Creating a Brand Logo

Written by Dylan

Whether you are just starting your business out, or are an established name in your field, the logo is the first thing that you want the world to see and understand about your company. As a result of this, you want it to grab attention, make a strong impression and form the foundations of your brand identity.

Creating a new logo is not just something you can quickly knock together in a matter of hours. A wide range of factors will influence your decisions, helping to steer your creative vision.  

      1. Understanding the Brand.

Before you even open up your design software, it is important to lay the groundwork in the form of base company research. Whether you are acting on behalf of a client for a company you are not so familiar with, or as part of an internal design team, you need to understand the company from top to bottom.

To build a bigger picture, ask these questions and answer them in as much detail as possible:

  • What do you do?
  • Why do you do it?
  • What makes you different from your competitors?
  • What are your values?

Another way to understand your business is to identify your customer base. Create a mood board, creating a comprehensive understanding of who your customers are. What other sort of brands would they be loyal to? What are the visuals and designs that they are attracted to? 

Although this won’t magically solve what your logo will look like, it will help you understand what you are trying to achieve, and also importantly, what sort of designs you would be trying to avoid.

      2. Research the Field

Naturally, when you start to create your logo, you want to stand out from the crowd. This shouldn’t stop you from checking out what the competitors are doing with their logos, branding and identity.

For example, if you are tasked with creating a new brand for a barbershop in Leeds, create a logo board displaying logos side by side.

Having a range of logos on a sheet will help you to notice similarities and differences in the way that brands use text, font, colour and icons, as well as noticing certain layouts.

From a design perspective, you can then draw inspiration from the ones that you think work well, whilst also informing you on what to avoid.

It is worth remembering that the idea isn’t to reinvent the wheel. Most ideas have been tried and tested before, so there are rules and conventions in every industry that can be followed.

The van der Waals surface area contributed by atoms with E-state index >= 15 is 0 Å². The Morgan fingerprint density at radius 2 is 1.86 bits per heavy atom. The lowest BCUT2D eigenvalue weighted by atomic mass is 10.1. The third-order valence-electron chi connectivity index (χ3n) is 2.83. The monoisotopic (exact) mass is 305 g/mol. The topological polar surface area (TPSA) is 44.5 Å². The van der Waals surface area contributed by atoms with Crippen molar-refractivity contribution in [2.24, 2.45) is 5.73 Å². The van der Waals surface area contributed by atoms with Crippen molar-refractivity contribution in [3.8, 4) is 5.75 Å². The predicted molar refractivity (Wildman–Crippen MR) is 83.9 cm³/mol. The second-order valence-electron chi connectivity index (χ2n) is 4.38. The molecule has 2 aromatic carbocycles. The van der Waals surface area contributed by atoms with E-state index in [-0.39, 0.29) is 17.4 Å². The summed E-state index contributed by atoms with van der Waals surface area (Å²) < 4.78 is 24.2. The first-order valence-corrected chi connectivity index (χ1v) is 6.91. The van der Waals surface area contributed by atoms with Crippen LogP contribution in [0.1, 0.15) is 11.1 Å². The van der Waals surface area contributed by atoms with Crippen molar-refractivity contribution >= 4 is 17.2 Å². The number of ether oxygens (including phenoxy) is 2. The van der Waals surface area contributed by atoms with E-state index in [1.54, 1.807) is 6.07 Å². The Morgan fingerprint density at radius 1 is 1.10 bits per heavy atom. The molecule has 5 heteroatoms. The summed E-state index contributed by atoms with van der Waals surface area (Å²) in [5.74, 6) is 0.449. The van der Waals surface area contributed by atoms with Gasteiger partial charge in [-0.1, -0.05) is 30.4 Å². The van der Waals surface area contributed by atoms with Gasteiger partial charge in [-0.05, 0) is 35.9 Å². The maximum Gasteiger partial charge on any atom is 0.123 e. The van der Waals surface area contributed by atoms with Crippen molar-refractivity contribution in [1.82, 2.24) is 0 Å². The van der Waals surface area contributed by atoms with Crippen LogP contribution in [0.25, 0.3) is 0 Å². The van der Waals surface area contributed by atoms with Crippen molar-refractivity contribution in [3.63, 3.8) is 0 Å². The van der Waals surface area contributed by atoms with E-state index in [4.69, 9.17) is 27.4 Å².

3. The Design Considerations

After researching your competitors, as well as getting a good understanding of the company whose logo you are creating you will be at a stage where it is finally time to start your design. 

Every designer has their own process. Whether that be picking up a pencil and sketching some conceptual ideas or diving straight in, whatever works best for you. 

Within this though, there are certain considerations and factors to observe.

  • Typography 

One of the most important ways to set the tone for the logo is through the font and typography. Is the font used appropriate for the logo? From your research on other competition, you would be able to see exactly what styles similar businesses go for, whilst also seeing what would be wildly inappropriate.

Can you combine typography with icons? Some of the best logos are layered in a way that have icons embedded within them that have a meaning or are they of significance. This is something you can get creative with. Does your company have any objects that are synonymous with the service? For example, could a hair salon use any letters to create a pair of scissors?

  • Colour

You may have set company colours that you are planning to use for your logo already, but it is worth thinking a little bit about this before you make your final decision. 

To understand what colours might be best used together, you can use the colour wheel to help inform your decision-making process. 

Marketers use techniques to create colour harmonies by simply referring to the colour wheel.

Colours at the opposite end of the wheel will naturally complement each other, but other relationships like Analogous colours, where they sit next to each other on the wheel can also be used to create pleasing harmonies. 

Using the image above, try out the different techniques on your own design. 

      4. The Social Media Test

You have got to the stage where you are fairly comfortable that you are pleased with the logo. The design is pleasing, there is the right level of text and iconography on there and you can’t wait to show it off to the world. 

However, there is one more consideration to take. How will it look on social media profiles?

When someone is scrolling through Twitter or Facebook on a mobile screen, they are only going to see a tiny logo in the corner of the screen. 

Is this going to be instantly recognisable and memorable? This can be done through using the colours wisely, a hierarchy of elements on the logo so something stands out, or by the layout or shape of it.

A good way to think of it is how would it look as a widget for an app? If you can create an icon or letter that is instantly recognisable, like the Facebook app logo, when seen repeatedly the consumer will know instantly what the logo stands for.